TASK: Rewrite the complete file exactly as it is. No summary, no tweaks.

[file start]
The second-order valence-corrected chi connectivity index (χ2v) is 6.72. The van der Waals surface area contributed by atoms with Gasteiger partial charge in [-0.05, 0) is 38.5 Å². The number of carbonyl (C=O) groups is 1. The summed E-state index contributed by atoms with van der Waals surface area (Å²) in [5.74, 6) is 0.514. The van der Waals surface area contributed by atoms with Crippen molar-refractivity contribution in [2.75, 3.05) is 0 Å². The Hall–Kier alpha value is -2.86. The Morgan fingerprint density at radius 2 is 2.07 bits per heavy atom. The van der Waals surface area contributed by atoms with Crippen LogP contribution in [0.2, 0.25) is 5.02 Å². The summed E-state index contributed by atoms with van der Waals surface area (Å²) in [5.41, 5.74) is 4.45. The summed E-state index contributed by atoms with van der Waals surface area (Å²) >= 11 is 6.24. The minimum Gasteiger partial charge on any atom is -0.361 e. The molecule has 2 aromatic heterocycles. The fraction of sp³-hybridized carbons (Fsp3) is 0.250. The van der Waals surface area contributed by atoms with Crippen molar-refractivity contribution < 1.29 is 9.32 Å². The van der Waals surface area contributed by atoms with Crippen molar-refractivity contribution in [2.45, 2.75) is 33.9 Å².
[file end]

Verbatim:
The second-order valence-corrected chi connectivity index (χ2v) is 6.72. The van der Waals surface area contributed by atoms with Gasteiger partial charge in [-0.05, 0) is 38.5 Å². The number of carbonyl (C=O) groups is 1. The summed E-state index contributed by atoms with van der Waals surface area (Å²) in [5.74, 6) is 0.514. The van der Waals surface area contributed by atoms with Crippen molar-refractivity contribution in [2.75, 3.05) is 0 Å². The Hall–Kier alpha value is -2.86. The Morgan fingerprint density at radius 2 is 2.07 bits per heavy atom. The van der Waals surface area contributed by atoms with Crippen LogP contribution in [0.2, 0.25) is 5.02 Å². The summed E-state index contributed by atoms with van der Waals surface area (Å²) in [5.41, 5.74) is 4.45. The summed E-state index contributed by atoms with van der Waals surface area (Å²) >= 11 is 6.24. The minimum Gasteiger partial charge on any atom is -0.361 e. The molecule has 2 aromatic heterocycles. The fraction of sp³-hybridized carbons (Fsp3) is 0.250. The van der Waals surface area contributed by atoms with Crippen molar-refractivity contribution < 1.29 is 9.32 Å². The van der Waals surface area contributed by atoms with Crippen molar-refractivity contribution in [2.45, 2.75) is 33.9 Å².